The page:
Hollywood loves the idea of a private investigator digging through evidence to shed light on an unsolved crime. This isn’t strictly fictional, but the role of a private investigator in unsolved crimes probably looks a bit different than you may assume. One of a PI’s greatest assets is simply the fact that they are outside of the police. Not only does this give them a different perspective, but it also gives them more freedom and time to thoroughly investigate leads, clues, and evidence. Armed with those advantages, a private investigator can focus on reexamining witnesses and collecting fresh leads. Their unique professional qualifications make them the perfect individuals to address an unsolved crime.
A Private Investigator Fills a Role Police Cannot
Although our society relies on police to uphold the law and protect the population, the fact is that they cannot solve every single crime that is brought to their attention. Depending on the situation, they may not even be able to begin investigating. Police can only investigate a crime after there is sufficient evidence or probable cause. Even when there is evidence of a crime, that evidence may not be enough to secure a warrant for a suspect. Sometimes, police cannot solve a crime due to resource and manpower restrictions. Police may have to drop an investigation after a certain point in time in order to address other, newer crimes. Cold cases are perfect examples of this problem.
A private investigator does not face the same restrictions as the police. This isn’t because they are above or better than the police. It simply means they face fewer restrictions than law enforcement officers. Although private investigators are still bound by strict laws that protect innocent citizens, they are better equipped and do not have the same chain of command they must follow. These factors allow private eyes to focus on the crime longer and in more detail than many police are able to.
A Private Investigator Collects Evidence
The biggest practical measure a private investigator offers in the case of an unsolved crime is evidence collection. Although this becomes more difficult over time as physical evidence disappears and leads dry up, it’s still possible to bring new information to light, even decades after a crime is committed. Since PIs often work with or for law enforcement, they can communicate quickly and efficiently once they discover relevant information. This allows police to follow protocols that ensure any evidence gathered is admissible in court. Naturally, that’s crucial for successful prosecutions or demonstrations of innocence. Laws vary by region, and one of the most important skills of a private investigator is their thorough knowledge of local restrictions, permissions, and procedures. Private citizens will never be able to gather evidence as quickly, or even legally. PIs are licensed for a reason.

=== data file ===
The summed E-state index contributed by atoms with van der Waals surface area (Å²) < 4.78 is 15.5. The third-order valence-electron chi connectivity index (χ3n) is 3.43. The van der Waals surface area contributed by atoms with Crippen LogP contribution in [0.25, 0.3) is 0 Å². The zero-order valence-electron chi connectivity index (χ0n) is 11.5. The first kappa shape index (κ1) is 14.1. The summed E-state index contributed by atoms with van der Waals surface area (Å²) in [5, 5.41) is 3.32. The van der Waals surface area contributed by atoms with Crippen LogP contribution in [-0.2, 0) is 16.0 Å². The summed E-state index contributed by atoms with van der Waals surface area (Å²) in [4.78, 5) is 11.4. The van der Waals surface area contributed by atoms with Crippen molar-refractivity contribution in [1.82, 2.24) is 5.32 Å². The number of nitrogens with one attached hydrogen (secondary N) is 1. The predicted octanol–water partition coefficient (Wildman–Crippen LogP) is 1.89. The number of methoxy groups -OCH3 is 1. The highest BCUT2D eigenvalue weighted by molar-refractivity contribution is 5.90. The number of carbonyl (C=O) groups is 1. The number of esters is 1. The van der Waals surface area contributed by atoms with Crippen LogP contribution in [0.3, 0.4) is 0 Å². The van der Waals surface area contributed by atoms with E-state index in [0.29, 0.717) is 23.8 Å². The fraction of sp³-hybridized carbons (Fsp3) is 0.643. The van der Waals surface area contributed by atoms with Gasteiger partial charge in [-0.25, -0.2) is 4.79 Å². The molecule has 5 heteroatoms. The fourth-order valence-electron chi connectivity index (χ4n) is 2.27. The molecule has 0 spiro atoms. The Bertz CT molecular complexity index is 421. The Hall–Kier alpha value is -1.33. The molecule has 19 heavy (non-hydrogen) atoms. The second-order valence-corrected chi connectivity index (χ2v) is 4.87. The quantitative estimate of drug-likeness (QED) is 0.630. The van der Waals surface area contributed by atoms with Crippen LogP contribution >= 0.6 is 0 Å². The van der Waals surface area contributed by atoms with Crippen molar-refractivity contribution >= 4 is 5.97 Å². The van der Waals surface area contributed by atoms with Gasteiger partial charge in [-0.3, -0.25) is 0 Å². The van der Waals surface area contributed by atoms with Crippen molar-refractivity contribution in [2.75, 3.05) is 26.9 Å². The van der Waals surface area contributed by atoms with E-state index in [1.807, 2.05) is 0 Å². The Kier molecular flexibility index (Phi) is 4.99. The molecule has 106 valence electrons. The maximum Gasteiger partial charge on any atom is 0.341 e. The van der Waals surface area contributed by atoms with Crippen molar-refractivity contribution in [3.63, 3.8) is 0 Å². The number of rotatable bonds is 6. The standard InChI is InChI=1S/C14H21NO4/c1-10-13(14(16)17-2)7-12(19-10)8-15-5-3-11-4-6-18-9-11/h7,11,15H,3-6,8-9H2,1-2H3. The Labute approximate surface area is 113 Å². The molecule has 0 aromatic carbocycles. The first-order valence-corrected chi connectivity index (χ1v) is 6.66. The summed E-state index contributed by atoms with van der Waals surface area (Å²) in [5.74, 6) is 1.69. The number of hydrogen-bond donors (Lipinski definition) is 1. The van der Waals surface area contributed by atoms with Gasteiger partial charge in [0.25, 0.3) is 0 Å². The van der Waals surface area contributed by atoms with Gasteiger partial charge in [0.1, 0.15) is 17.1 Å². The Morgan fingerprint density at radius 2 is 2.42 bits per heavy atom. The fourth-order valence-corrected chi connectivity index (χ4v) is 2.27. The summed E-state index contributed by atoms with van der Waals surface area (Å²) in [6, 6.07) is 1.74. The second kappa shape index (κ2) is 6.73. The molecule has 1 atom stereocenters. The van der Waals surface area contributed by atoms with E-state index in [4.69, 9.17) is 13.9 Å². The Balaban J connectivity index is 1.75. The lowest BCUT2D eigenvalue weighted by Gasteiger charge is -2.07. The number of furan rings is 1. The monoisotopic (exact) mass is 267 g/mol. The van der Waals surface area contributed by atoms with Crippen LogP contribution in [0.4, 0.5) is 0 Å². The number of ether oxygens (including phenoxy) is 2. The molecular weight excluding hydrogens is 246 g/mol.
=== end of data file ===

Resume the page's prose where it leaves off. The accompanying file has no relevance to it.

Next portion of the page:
A Private Investigator Reexamines Witnesses
As we mentioned earlier, the police often face limited resources that require them to either make arrests quickly or leave an unsolved crime in a cold case file. They rarely have the opportunity to conduct a second interview with witnesses, family members, friends, and first responders. However, the statements of all of these individuals combine to provide critical information about timelines, past behavior, and fallout after the crime itself. A second or third interview could give investigators tiny clues that change their entire perception of a crime.
It’s also common for stories to change as time goes on. A private investigator is a trained professional, and that training includes interview skills and analysis. They can often bring new leads or information to police based on changes in a witness’s story, additional details family forgot in the heat of the moment, or even developments regarding suspects that took place after a case was shelved. Any of these could help resolve an unsolved crime. A private investigator may even be able to present a full case to the authorities based on their observations and recorded interviews.
A Private Investigator Brings a Fresh Perspective
The more people review a case, the more chance there are that one of those people will spot something new. Even if the evidence itself is old, a private investigator’s perspective could bring closure. This is in part because private investigators are trained differently than the police and law enforcement personnel. They can take more time to consider options and problems since they do not face the same pressures and policies. Sometimes, personal experience may be the deciding factor. Whether a private investigator brings some local insight or questions a local assumption, that new idea could revolutionize how an unsolved case’s evidence is considered.
When a private investigator takes up an unsolved case, they receive the benefits of law enforcement’s earlier work. This lays the foundation for the PI’s own investigation. It’s the difference between a PI and a police detective that make them so effective, however, from the beginning of the process to the case’s conclusion.